The Marathon Monks of Mount Hiei Japan run 1000 days of marathons as part of their training in Tendai Buddhism.
They start their day at 1:30 am with an hour of prayer before the days running. Daily chores such as cleaning the temple have to be completed after the run. Then its back to bed by 9pm. The 1000 days is broken down as follows.
Year 1 to 3 – 30km each day for 100 consecutive days in each year.
Year 4 and 5 – 30km each day for 200 consecutive days in each year.
At the end of the 5th year after completing the 200 consecutive days the monk must go for 9 consecutive days without food, water or rest.
Year 6 – 100 consecutive 60 km runs.
Year 7 – 100 consecutive 84 km runs followed 100 consecutive 30km runs.
The monk may withdraw from the challenge up to 100 days without any form of sanction. From day 101 the penalty for withdrawal is ritual suicide.
One thing that stands out for me is the level of commitment required to take on such a herculean task. Finish or die – that’s commitment.
What do we do when we’re hurting during a race? Do you pack it in and wait for the rescue? or do you keep going as if your life depends on it? I’ve noticed that my decision is tainted by how easy the rescue is. I’ll find a way. If there is no chance of rescue, to rescue myself. On the other hand I’ve quit when I could have recovered and continued because the ambulance/nurse/doctor or bus station was right there.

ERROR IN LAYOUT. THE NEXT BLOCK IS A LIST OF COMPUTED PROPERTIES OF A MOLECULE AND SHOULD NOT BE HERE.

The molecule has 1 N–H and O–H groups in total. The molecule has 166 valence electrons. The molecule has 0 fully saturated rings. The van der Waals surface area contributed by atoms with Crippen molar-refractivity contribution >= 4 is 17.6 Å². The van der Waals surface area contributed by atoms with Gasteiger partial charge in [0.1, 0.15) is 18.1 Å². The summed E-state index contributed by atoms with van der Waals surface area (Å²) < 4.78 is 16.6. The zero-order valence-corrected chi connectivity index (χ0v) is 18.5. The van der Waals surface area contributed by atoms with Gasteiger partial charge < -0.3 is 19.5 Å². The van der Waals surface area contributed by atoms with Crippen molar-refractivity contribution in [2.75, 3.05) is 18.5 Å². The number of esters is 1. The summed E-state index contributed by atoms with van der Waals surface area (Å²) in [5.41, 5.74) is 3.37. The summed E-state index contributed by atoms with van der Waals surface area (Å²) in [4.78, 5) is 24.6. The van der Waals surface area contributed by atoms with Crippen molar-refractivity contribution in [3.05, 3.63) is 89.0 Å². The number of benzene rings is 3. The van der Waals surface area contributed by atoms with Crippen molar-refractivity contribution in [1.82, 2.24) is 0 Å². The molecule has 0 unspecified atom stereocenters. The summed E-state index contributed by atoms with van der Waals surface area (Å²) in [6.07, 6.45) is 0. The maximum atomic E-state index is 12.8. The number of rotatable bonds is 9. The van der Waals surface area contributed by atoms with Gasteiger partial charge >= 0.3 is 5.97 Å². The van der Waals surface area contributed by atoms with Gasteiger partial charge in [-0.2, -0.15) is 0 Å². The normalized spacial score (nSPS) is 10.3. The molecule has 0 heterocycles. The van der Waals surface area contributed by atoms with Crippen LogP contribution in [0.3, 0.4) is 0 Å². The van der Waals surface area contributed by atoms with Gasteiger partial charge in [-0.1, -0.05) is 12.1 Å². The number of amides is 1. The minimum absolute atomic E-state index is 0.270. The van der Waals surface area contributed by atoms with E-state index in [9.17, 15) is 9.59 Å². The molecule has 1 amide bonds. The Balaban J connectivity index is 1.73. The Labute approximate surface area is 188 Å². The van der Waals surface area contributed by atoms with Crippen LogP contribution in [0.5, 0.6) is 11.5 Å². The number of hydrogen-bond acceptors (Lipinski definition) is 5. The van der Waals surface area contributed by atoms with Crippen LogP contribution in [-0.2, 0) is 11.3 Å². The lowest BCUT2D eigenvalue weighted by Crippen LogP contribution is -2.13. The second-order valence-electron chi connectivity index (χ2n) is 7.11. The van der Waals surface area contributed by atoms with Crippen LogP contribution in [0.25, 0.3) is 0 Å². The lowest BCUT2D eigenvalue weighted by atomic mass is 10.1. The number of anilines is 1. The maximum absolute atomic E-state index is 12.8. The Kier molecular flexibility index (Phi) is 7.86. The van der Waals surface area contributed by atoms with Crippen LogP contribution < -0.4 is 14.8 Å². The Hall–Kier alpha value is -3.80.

Self rescue when you have no option is actually a relief. It’s just a case of relentless forward progress, one foot in front of the other and keep going till you’re done. It should always be that simple. A great sportsman once said ‘pain is temporary but quitting lasts forever’. I’ve withdrawn from races and on those occasions I’ve always had a plausible reason, but every DNF hurts and haunts me.
The biggest muscle in an athletes body is between the ears. When you tear that muscle your race is run, your match lost. “It’s all in the head” we’ve heard so often. Many times and in many tough situations a simple change of mind can be the beginning of greatness.
I’m done with quitting.